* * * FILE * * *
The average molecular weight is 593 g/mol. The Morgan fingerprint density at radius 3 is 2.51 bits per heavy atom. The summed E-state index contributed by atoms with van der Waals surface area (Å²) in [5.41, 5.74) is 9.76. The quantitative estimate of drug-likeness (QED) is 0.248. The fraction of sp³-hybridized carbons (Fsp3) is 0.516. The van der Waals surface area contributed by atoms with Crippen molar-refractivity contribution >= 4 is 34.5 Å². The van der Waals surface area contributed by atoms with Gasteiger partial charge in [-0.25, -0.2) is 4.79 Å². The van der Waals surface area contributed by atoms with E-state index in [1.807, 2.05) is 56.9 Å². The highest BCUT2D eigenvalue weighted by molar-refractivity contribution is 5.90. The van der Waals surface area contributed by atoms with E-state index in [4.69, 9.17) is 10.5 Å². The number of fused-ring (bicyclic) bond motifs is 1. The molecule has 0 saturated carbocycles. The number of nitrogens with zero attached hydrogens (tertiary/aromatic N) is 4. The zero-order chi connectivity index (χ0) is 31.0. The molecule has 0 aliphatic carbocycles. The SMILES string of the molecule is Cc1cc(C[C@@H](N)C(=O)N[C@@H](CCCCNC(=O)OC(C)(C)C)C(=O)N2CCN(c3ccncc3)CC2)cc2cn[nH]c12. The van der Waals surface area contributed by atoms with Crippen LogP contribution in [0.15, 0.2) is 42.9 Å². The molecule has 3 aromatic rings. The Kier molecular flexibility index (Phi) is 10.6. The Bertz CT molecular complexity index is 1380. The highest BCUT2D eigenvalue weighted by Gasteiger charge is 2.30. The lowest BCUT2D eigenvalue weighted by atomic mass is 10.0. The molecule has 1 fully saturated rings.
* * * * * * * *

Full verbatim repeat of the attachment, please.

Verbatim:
The average molecular weight is 593 g/mol. The Morgan fingerprint density at radius 3 is 2.51 bits per heavy atom. The summed E-state index contributed by atoms with van der Waals surface area (Å²) in [5.41, 5.74) is 9.76. The quantitative estimate of drug-likeness (QED) is 0.248. The fraction of sp³-hybridized carbons (Fsp3) is 0.516. The van der Waals surface area contributed by atoms with Crippen molar-refractivity contribution >= 4 is 34.5 Å². The van der Waals surface area contributed by atoms with Gasteiger partial charge in [-0.25, -0.2) is 4.79 Å². The van der Waals surface area contributed by atoms with E-state index in [1.807, 2.05) is 56.9 Å². The highest BCUT2D eigenvalue weighted by molar-refractivity contribution is 5.90. The van der Waals surface area contributed by atoms with E-state index in [4.69, 9.17) is 10.5 Å². The number of fused-ring (bicyclic) bond motifs is 1. The molecule has 0 saturated carbocycles. The number of nitrogens with zero attached hydrogens (tertiary/aromatic N) is 4. The zero-order chi connectivity index (χ0) is 31.0. The molecule has 0 aliphatic carbocycles. The SMILES string of the molecule is Cc1cc(C[C@@H](N)C(=O)N[C@@H](CCCCNC(=O)OC(C)(C)C)C(=O)N2CCN(c3ccncc3)CC2)cc2cn[nH]c12. The van der Waals surface area contributed by atoms with Crippen LogP contribution in [0.15, 0.2) is 42.9 Å². The molecule has 3 aromatic rings. The Kier molecular flexibility index (Phi) is 10.6. The Bertz CT molecular complexity index is 1380. The highest BCUT2D eigenvalue weighted by Gasteiger charge is 2.30. The lowest BCUT2D eigenvalue weighted by atomic mass is 10.0. The molecule has 1 fully saturated rings.